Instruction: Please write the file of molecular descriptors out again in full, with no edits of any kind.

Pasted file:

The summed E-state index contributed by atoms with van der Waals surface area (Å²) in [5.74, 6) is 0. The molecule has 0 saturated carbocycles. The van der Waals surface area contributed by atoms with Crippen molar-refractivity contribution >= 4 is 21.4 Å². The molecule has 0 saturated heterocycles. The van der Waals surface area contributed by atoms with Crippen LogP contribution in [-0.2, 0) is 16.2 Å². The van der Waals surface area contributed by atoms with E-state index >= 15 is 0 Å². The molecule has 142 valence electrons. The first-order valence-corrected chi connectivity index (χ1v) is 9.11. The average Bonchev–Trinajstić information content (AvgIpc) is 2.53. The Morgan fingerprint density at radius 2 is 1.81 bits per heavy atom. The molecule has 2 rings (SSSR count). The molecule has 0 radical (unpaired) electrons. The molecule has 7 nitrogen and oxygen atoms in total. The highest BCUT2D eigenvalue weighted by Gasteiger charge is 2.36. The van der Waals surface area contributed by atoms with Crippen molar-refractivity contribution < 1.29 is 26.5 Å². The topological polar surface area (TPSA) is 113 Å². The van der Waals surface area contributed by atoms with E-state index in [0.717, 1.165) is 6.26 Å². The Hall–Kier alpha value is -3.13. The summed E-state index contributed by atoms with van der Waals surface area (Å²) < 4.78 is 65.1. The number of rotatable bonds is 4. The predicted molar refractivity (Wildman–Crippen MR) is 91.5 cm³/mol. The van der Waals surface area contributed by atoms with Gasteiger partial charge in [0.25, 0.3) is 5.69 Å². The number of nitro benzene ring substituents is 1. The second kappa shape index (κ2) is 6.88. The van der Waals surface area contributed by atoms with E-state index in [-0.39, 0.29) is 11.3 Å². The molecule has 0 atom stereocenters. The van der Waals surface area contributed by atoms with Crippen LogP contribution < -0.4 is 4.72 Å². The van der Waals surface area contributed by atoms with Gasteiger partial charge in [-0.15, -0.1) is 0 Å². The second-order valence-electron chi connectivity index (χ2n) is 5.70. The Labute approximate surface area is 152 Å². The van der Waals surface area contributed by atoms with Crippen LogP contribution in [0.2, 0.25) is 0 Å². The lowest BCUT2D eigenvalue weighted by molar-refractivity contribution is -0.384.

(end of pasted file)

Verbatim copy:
The summed E-state index contributed by atoms with van der Waals surface area (Å²) in [5.74, 6) is 0. The molecule has 0 saturated carbocycles. The van der Waals surface area contributed by atoms with Crippen molar-refractivity contribution >= 4 is 21.4 Å². The molecule has 0 saturated heterocycles. The van der Waals surface area contributed by atoms with Crippen LogP contribution in [-0.2, 0) is 16.2 Å². The van der Waals surface area contributed by atoms with E-state index >= 15 is 0 Å². The molecule has 142 valence electrons. The first-order valence-corrected chi connectivity index (χ1v) is 9.11. The average Bonchev–Trinajstić information content (AvgIpc) is 2.53. The Morgan fingerprint density at radius 2 is 1.81 bits per heavy atom. The molecule has 2 rings (SSSR count). The molecule has 0 radical (unpaired) electrons. The molecule has 7 nitrogen and oxygen atoms in total. The highest BCUT2D eigenvalue weighted by Gasteiger charge is 2.36. The van der Waals surface area contributed by atoms with Crippen molar-refractivity contribution < 1.29 is 26.5 Å². The topological polar surface area (TPSA) is 113 Å². The van der Waals surface area contributed by atoms with E-state index in [0.717, 1.165) is 6.26 Å². The Hall–Kier alpha value is -3.13. The summed E-state index contributed by atoms with van der Waals surface area (Å²) < 4.78 is 65.1. The number of rotatable bonds is 4. The predicted molar refractivity (Wildman–Crippen MR) is 91.5 cm³/mol. The van der Waals surface area contributed by atoms with Gasteiger partial charge in [0.25, 0.3) is 5.69 Å². The number of nitro benzene ring substituents is 1. The second kappa shape index (κ2) is 6.88. The van der Waals surface area contributed by atoms with E-state index in [-0.39, 0.29) is 11.3 Å². The molecule has 0 atom stereocenters. The van der Waals surface area contributed by atoms with Crippen LogP contribution < -0.4 is 4.72 Å². The van der Waals surface area contributed by atoms with Gasteiger partial charge in [-0.15, -0.1) is 0 Å². The second-order valence-electron chi connectivity index (χ2n) is 5.70. The Labute approximate surface area is 152 Å². The van der Waals surface area contributed by atoms with Crippen LogP contribution in [0.2, 0.25) is 0 Å². The lowest BCUT2D eigenvalue weighted by molar-refractivity contribution is -0.384.